National Fire Protection Association

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The National Fire Protection Association (NFPA) is a U.S. organization (albeit with some international members) charged with creating and maintaining minimum standards and requirements for fire prevention and suppression activities, training, and equipment, as well as other life-safety codes and standards. This includes everything from building codes to the personal protective equipment utilized by firefighters while extinguishing a blaze.



[edit] History

The NFPA was formed in 1896 by a group of insurance firm representatives with the stated purpose of standardizing the new and burgeoning market of fire sprinkler systems. The scope of the NFPA's influence grew from sprinklers to include building electrical systems (another new and fast-growing technology), and then all aspects of building design and construction.
Its original membership consisted of, and was limited to, insurance underwriting firms. There was little representation from the industries the NFPA sought to regulate. This changed in 1904 to allow other industries and individuals to participate actively in the development of the standards promulgated by the NFPA. The first fire department to be represented in the NFPA was the New York City Fire Department in 1905. Today, the NFPA includes representatives from many fire departments, insurance companies, manufacturing associations, unions, trade organizations, even average people.

[edit] The NFPA today

Headquartered in Quincy, Massachusetts, U.S.A., the NFPA oversees the development and maintenance of over 300 codes and standards. A cadre of over 6000 volunteers representing the fire service, insurance, business, industry, government, and consumers develops these documents. Many state, local, and national governments incorporate the standards and codes developed by the Association into their own law either verbatim, or with only minor modifications.[citation needed] Even when not written into law, the Association's standards and codes are typically accepted as a professional standard, and are recognized by many courts as such. This widespread acceptance is a testament to the broad representation and input received on all the NFPA's projects.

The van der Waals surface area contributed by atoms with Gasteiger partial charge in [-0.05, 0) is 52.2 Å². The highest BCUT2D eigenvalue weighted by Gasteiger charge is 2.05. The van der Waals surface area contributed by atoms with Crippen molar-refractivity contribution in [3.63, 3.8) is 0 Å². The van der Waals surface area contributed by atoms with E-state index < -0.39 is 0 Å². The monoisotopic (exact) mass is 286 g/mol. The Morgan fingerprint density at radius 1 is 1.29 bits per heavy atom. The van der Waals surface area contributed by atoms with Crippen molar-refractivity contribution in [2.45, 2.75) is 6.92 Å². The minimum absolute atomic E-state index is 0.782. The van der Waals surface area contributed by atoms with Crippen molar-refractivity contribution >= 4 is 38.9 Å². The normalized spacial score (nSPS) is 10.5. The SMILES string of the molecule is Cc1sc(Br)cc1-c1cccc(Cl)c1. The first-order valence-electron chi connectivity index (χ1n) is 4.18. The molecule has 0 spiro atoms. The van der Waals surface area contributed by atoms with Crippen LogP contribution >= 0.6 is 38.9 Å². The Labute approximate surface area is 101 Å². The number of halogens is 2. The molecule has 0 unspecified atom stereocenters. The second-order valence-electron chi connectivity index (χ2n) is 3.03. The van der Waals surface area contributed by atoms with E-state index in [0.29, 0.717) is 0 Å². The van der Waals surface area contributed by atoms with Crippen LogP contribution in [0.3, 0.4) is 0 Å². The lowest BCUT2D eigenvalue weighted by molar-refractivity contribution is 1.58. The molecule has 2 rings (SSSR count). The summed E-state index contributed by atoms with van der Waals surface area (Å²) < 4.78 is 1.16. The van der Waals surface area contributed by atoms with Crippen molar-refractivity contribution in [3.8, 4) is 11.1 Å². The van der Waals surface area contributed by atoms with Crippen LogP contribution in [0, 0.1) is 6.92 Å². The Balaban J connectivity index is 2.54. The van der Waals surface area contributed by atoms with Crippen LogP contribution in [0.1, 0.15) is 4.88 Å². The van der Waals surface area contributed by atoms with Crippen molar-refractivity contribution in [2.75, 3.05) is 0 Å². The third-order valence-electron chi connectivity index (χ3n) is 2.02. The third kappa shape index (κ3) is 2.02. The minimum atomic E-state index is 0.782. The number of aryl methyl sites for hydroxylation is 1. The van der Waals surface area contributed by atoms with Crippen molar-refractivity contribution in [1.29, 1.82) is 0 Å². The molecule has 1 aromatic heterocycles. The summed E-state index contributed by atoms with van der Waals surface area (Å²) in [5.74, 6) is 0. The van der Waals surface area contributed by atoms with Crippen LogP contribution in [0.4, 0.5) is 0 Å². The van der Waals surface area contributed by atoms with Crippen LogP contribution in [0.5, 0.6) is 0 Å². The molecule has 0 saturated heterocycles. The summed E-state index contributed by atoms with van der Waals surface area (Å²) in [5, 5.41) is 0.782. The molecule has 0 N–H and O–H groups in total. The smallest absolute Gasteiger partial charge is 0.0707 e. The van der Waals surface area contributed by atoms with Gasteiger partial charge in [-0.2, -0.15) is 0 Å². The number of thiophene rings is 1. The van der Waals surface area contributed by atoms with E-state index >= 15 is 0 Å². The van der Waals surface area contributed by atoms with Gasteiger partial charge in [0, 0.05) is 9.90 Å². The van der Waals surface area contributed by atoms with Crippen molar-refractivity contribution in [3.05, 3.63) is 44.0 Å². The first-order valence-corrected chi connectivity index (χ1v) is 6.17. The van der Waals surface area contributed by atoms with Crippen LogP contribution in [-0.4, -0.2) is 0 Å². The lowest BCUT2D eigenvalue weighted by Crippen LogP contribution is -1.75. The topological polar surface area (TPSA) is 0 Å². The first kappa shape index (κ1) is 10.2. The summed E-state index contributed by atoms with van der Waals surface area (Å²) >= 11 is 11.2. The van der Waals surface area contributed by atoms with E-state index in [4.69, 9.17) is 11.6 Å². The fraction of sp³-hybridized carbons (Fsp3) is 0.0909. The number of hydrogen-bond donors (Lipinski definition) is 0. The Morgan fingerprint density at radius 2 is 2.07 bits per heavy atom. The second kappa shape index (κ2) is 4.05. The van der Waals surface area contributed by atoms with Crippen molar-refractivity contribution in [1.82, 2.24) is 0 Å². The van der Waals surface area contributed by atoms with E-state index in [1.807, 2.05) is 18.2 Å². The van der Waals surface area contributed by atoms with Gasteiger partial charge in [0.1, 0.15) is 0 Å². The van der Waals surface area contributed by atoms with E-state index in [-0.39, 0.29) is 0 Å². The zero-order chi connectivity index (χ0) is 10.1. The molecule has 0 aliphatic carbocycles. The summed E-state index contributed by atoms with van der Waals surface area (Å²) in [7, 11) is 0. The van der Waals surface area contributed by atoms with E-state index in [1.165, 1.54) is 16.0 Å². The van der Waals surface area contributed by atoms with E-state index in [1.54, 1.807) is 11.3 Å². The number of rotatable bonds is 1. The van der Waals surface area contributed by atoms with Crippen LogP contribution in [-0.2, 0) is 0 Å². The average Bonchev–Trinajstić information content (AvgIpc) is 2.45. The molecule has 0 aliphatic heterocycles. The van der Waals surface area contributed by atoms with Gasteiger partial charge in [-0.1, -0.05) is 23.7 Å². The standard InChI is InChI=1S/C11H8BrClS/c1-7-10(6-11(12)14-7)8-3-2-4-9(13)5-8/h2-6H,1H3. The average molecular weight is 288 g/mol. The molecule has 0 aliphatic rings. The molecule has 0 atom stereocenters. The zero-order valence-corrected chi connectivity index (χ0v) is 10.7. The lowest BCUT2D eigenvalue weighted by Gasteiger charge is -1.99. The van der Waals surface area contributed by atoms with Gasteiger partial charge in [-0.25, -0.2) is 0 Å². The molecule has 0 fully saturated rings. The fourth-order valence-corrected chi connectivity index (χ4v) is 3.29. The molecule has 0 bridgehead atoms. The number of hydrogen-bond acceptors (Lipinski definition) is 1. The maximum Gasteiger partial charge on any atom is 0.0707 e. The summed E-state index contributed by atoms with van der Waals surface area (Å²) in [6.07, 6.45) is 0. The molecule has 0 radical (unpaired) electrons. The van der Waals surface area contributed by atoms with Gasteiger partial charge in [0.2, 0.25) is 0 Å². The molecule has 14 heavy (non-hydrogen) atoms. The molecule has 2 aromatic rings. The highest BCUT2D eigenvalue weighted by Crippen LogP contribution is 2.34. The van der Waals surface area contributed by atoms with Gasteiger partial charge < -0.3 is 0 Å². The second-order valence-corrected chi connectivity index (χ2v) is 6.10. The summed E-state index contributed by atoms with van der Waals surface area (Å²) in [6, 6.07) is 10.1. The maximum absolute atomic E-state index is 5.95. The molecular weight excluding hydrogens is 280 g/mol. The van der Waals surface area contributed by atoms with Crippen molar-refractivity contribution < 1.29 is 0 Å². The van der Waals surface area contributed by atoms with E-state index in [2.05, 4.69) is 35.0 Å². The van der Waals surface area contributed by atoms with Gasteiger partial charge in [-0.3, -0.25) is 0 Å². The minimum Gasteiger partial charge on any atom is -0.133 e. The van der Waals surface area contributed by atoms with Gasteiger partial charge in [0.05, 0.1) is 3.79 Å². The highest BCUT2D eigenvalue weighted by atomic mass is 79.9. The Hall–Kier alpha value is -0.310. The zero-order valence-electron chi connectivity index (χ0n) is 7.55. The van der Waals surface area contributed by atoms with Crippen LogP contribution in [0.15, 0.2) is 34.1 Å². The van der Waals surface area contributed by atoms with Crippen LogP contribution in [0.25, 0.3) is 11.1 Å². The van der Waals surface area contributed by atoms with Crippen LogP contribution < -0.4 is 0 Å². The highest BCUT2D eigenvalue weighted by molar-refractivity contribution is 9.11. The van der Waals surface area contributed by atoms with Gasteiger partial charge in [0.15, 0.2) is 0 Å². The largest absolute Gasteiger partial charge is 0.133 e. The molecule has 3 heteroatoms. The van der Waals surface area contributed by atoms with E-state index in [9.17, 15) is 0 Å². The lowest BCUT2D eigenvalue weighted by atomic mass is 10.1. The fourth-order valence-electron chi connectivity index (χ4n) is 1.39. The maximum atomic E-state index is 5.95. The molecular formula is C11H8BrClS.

There is a growing controversy regarding the presence of manufacturers on NFPA's committees. Some first responders see the profit motivation of corporate employees as a conflict of interest.
Sparky the Fire Dog

[edit] Sparky the Fire Dog

NFPA's official mascot since 1951, Sparky hosts his own web site[1] to teach children about fire safety and other important safety topics. Sparky has starred in his own series of TV public service announcements. There have been a total of nine sparky's.

[edit] Access to NFPA Codes and Standards

The complete text of all NFPA standards documents are therefore available without restriction for download, offline viewing and printing, from any jurisdiction that has accepted it as law. The most recent code models are also available for free but restricted access on the NFPA website. Links to the codes as both unrestricted public law and as restricted code models are listed at the end of this article.
The NFPA provides free but restricted access to view its documents on the NFPA website. Document access requires the reader to first register and identify themselves to the NFPA, and requires the acceptance of a license agreement that states, in part:
GRANT OF LICENSE. NFPA grants you, the NFPA visitor, a nonexclusive and nontransferable license to view online the content of the Online Document. The Online Document is designed to be viewed online only - there are no “print,” “save,” or “cut and paste” options - and the license granted to you by this agreement does not include the right to download, reproduce, store in a retrieval system, modify, make available on a network, use to create derivative works, or transmit the content of the Online Document in any form or by any means, electronic, mechanical, photocopying, recording, scanning, or otherwise.

[edit] See also

[edit] References

(Retrieved 23 June 2006, from NFPA website.)

[edit] External links

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